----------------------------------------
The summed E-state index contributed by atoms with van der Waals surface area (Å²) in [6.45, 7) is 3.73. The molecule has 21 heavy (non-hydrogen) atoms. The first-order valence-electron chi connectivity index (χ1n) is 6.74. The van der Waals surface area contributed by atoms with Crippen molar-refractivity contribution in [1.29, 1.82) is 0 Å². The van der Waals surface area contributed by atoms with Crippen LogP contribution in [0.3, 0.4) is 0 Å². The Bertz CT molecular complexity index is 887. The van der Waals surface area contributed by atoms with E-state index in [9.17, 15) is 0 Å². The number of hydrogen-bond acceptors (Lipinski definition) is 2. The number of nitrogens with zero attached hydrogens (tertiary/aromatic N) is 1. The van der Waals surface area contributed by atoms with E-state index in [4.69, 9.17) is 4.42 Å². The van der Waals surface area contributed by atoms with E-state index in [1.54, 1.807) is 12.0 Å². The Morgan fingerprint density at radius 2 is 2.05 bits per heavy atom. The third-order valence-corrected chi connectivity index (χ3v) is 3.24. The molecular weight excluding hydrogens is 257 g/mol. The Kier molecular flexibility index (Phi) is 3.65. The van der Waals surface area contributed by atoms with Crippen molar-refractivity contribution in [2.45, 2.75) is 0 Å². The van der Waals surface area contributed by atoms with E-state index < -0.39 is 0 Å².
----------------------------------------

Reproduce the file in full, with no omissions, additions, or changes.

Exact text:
The summed E-state index contributed by atoms with van der Waals surface area (Å²) in [6.45, 7) is 3.73. The molecule has 21 heavy (non-hydrogen) atoms. The first-order valence-electron chi connectivity index (χ1n) is 6.74. The van der Waals surface area contributed by atoms with Crippen molar-refractivity contribution in [1.29, 1.82) is 0 Å². The van der Waals surface area contributed by atoms with Crippen LogP contribution in [0.3, 0.4) is 0 Å². The Bertz CT molecular complexity index is 887. The van der Waals surface area contributed by atoms with E-state index in [9.17, 15) is 0 Å². The number of hydrogen-bond acceptors (Lipinski definition) is 2. The number of nitrogens with zero attached hydrogens (tertiary/aromatic N) is 1. The van der Waals surface area contributed by atoms with E-state index in [4.69, 9.17) is 4.42 Å². The van der Waals surface area contributed by atoms with E-state index in [1.54, 1.807) is 12.0 Å². The Morgan fingerprint density at radius 2 is 2.05 bits per heavy atom. The third-order valence-corrected chi connectivity index (χ3v) is 3.24. The molecular weight excluding hydrogens is 257 g/mol. The Kier molecular flexibility index (Phi) is 3.65. The van der Waals surface area contributed by atoms with Crippen molar-refractivity contribution in [2.45, 2.75) is 0 Å². The van der Waals surface area contributed by atoms with E-state index < -0.39 is 0 Å².